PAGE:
The frowns of Sir Basil’s war god, however, did not leave him destitute. He had lost a few hundred million francs. But there were BASIL ZAHAROFF 369 many millions left. What he had lost, of course, was his place at the center in the great game of moving armies, gambling statesmen, scheming gun peddlers. He lived in his mansion in the Rue Hoche in Paris for some months each year, then in his Chateau Balincourt on the Riviera and the Hotel de Paris in Monte Carlo in the severe winter months. He had been an old patron of the beautiful Blue Coast. The Casino in Monte Carlo, after the war, was in trouble. Its old owner, Camille Blanc, somehow had lost touch with the changed world, particularly the changed world of money. The Prince of Monaco, in whose domain the great Casino nestled, wanted to get rid of Blanc, to bring in a business management of the institution that supplied him with his revenue and his small principality with its support. He approached Zaharoff and, for some reason, the aging munitioneer was interested. He got hold of the shares and, with the aid of the Prince, shouldered Blanc out of the place and became its master. The Casino was a natural moneymaker. It called not for any special magic but merely for money and a thorough business administration. This Zaharoff supplied. He did not manage it himself. He put in his own men. And it paid him golden dividends.
It was not altogether an unbecoming spot to end his strange career—this singular little nation of twenty thousand souls, living on a rock in the Mediterranean, a Prince ruling the tiny entity with his little army of a hundred and twenty men, a single business enterprise, the Casino, paying all the bills, supporting most of the population. There they ruled, two old nabobs—one the civil despot, the other the economic despot, owning the economic fountain out of which all the taxes and wages of the place came; the Prince of Monaco and Sir Basil Zaharoff, twin rulers in a comic-opera state that lived by gambling. Zaharoff’s wise administration brought him rich profits, and when he had made enough and was weary of the business—and perhaps of all business—he sold out at a great profit.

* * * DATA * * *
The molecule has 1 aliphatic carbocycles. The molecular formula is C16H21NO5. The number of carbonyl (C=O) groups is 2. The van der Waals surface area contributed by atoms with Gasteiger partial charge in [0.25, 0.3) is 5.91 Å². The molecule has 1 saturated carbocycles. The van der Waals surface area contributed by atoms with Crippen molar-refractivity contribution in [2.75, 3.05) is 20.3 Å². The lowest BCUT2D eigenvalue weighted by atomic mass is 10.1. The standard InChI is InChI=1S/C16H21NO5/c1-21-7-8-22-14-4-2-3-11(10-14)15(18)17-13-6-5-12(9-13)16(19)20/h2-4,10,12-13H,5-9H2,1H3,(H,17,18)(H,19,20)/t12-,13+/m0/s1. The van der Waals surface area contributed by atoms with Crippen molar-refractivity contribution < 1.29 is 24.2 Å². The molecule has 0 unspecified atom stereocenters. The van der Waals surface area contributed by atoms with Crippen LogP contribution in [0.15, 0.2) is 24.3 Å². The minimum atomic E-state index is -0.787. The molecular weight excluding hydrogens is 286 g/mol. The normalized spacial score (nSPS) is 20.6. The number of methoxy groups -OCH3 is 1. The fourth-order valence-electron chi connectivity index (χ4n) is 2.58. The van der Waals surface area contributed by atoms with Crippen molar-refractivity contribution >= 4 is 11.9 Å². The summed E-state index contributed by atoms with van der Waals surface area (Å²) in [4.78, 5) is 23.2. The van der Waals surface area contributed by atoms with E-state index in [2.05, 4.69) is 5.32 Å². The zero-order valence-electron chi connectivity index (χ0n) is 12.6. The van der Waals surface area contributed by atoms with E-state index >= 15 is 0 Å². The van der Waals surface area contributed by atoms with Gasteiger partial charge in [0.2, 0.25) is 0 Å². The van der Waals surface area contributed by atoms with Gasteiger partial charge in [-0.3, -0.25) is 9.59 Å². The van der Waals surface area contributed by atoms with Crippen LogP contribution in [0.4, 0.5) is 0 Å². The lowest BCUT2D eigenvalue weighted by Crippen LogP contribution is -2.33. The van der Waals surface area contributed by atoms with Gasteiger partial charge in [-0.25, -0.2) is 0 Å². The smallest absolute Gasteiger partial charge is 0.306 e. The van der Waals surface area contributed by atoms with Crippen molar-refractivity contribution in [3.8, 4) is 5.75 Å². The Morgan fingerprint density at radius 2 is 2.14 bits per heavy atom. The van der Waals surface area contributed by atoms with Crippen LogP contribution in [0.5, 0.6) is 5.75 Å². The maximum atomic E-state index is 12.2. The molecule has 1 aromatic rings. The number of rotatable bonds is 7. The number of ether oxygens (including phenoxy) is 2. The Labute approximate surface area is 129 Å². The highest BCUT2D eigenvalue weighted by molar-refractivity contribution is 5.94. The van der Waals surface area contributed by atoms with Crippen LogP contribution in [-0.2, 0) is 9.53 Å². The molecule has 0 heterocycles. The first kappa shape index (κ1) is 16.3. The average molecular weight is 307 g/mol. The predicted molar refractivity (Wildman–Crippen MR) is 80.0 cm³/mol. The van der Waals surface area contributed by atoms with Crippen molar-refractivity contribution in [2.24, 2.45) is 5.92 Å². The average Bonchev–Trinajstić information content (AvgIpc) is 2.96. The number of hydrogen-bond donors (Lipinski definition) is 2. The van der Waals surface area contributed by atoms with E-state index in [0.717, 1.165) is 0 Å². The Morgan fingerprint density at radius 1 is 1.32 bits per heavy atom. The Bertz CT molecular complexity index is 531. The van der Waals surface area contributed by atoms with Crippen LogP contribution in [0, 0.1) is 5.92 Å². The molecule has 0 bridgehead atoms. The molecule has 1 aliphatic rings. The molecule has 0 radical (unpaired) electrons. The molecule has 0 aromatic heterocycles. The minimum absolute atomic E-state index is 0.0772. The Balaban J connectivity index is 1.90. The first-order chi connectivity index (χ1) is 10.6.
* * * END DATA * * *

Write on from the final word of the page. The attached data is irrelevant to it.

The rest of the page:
Meantime on September 22, 1924, in the little village of Arronville outside Paris, he and the Duchess of Villafranca, who had been his unwedded consort for nearly forty years, were married. And then eighteen months later, in 1926, his new wife, his affinity of forty years, died at Balincourt. And this was the end of Zaharoff. The tedious business of straightening out the affairs of Vickers had to be got through with. This was done the next year.
After that Sir Basil Zaharoff continued to grow older, but did not die until 1936. There came a time when he grew feeble and had to be wheeled around Nice and Monte Carlo in a chair. What does such a man think, sitting feebly in a chair, pushed around like an infant, as he surveys the days of his power when he strode the earth like a titan, had his hand on the wires in the ministries of Europe, and felt a hundred hills shake in the roar of his cannon. Zaharoff’s world was done, at least for the time being. The armament makers had proved, beyond all peradventure of doubt, the futility of their weapons and the folly of the regimes upon which they flourished. Their whole crazy world had come down in fragments around their ears. But then, after a brief interval of remorse and penitence, as the old gun man grew grayer and feebler, the dark industry he had helped to build got back its wind and its energy and grew bigger and mightier than ever. In the year that he died, the gun mills were grinding faster and more furiously than they were in 1913, the nations that had slaughtered each other with the guns of Zaharoff and company were preparing to repeat the crime with other and deadlier weapons.